But I disagree on one small point:  religious zealots do need to dial back the rhetoric.  Here's why:  To quote Ken Ham, they "have a book."  The example of the social warrior rhetoric in this piece was apt for us atheists.  Someone with a mental disorder that creates a fixation on one idea would naturally express their mental illness according to their beliefs.  John Hinckley is one example.  Many less famous people have been killed or terrorized by individuals with obsessions.  You could make the case that Craig Hicks may have had enough impulse control to resist shooting someone who wasn't a Muslim, but these muslims weren't exactly dressing "foreign."   From what I've seen, this particular couple had violated his sense of parking right-or-wrong once too many times, and instead of taking his gun to menace them he took his gun with him to kill them.  The situation is as much an argument against handguns as atheist rhetoric.  If he hadn't had a gun he might have keyed the offending car instead.

The difference with religious nutters is that the broader society supports the framework for their obsession -- supernatural justice.  The murderer of Doctor Tiller probably thought he was going to be forgiven by God.  Suicide bombers get rewarded in Heaven (and their families get a big payoff for sacrificing a son).  They have a book that is bigger (to them) than the rhetoricians who may have stoked their anger.  And they don't have to be off their rockers to be pushed over the edge toward violent behavior.  A true believer could be persuaded to a delusional point of view in the absence of mental illness.  An atheist or parking spot social justice warrior cannot.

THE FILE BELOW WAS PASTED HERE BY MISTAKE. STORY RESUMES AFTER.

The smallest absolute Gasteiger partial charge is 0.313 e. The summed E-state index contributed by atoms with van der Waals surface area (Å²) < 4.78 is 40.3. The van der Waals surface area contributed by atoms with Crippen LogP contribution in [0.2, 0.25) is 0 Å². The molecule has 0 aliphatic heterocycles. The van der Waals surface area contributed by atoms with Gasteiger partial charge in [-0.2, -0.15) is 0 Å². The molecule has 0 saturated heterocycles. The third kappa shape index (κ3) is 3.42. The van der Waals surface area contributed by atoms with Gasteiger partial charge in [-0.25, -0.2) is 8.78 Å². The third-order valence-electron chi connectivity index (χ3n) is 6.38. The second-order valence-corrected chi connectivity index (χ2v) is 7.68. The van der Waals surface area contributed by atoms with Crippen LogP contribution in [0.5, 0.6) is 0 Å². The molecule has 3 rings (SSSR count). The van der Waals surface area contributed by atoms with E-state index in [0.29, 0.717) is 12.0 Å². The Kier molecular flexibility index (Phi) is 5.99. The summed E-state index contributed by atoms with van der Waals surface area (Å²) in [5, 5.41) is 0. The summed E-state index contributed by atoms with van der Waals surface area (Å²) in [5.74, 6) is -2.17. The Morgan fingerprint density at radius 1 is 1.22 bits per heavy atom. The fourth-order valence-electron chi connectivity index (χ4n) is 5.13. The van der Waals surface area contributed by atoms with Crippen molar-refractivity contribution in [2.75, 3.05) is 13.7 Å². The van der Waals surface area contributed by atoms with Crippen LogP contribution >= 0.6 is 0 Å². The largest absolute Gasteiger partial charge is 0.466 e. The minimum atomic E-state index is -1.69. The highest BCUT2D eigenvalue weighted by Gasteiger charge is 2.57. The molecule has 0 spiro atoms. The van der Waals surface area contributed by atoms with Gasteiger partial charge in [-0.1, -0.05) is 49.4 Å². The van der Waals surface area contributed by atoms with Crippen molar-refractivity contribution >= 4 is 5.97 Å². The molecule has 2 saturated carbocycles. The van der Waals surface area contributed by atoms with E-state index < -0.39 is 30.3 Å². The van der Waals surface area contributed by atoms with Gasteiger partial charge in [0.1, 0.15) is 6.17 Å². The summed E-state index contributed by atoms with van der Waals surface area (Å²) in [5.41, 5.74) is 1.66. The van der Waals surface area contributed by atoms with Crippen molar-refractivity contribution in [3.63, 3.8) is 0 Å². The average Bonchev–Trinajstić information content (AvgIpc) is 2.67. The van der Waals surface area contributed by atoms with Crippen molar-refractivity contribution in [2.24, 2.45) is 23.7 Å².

Tuesday, February 10, 2015

Lost Books of the Bible: The Book Of Lola

Last week the Huffpo published a story on the number of words spoken by women in the Bible.  Only 49 women were named, and they spoke only 1.1% of the words of the Bible, according to a study published as a book: Bible Women: All The Words and Why They Matter.